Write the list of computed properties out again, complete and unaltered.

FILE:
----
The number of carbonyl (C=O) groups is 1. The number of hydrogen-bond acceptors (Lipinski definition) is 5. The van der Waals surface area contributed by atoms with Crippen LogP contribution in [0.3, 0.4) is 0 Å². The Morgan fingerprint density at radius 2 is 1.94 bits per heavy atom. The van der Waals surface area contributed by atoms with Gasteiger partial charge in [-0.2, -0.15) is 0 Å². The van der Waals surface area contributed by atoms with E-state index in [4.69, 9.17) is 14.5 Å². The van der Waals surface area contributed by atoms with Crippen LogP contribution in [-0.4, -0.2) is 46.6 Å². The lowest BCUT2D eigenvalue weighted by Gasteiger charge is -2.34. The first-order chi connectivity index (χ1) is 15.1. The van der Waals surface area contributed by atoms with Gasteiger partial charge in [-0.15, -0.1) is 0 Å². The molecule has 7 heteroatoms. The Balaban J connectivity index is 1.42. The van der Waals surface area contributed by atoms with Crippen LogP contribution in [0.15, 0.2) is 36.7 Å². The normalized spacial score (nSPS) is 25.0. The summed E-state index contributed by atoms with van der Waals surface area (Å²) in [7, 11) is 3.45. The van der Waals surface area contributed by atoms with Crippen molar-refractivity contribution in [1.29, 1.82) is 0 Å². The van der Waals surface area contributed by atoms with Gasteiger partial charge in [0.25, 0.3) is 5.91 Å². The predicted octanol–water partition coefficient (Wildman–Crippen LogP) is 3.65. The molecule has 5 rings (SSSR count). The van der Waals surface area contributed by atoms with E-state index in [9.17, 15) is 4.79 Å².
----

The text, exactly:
The number of carbonyl (C=O) groups is 1. The number of hydrogen-bond acceptors (Lipinski definition) is 5. The van der Waals surface area contributed by atoms with Crippen LogP contribution in [0.3, 0.4) is 0 Å². The Morgan fingerprint density at radius 2 is 1.94 bits per heavy atom. The van der Waals surface area contributed by atoms with Gasteiger partial charge in [-0.2, -0.15) is 0 Å². The van der Waals surface area contributed by atoms with E-state index in [4.69, 9.17) is 14.5 Å². The van der Waals surface area contributed by atoms with Crippen LogP contribution in [-0.4, -0.2) is 46.6 Å². The lowest BCUT2D eigenvalue weighted by Gasteiger charge is -2.34. The first-order chi connectivity index (χ1) is 15.1. The van der Waals surface area contributed by atoms with Gasteiger partial charge in [-0.15, -0.1) is 0 Å². The molecule has 7 heteroatoms. The Balaban J connectivity index is 1.42. The van der Waals surface area contributed by atoms with Crippen LogP contribution in [0.15, 0.2) is 36.7 Å². The normalized spacial score (nSPS) is 25.0. The summed E-state index contributed by atoms with van der Waals surface area (Å²) in [7, 11) is 3.45. The van der Waals surface area contributed by atoms with Crippen molar-refractivity contribution in [1.29, 1.82) is 0 Å². The van der Waals surface area contributed by atoms with Gasteiger partial charge in [0.25, 0.3) is 5.91 Å². The predicted octanol–water partition coefficient (Wildman–Crippen LogP) is 3.65. The molecule has 5 rings (SSSR count). The van der Waals surface area contributed by atoms with E-state index in [9.17, 15) is 4.79 Å².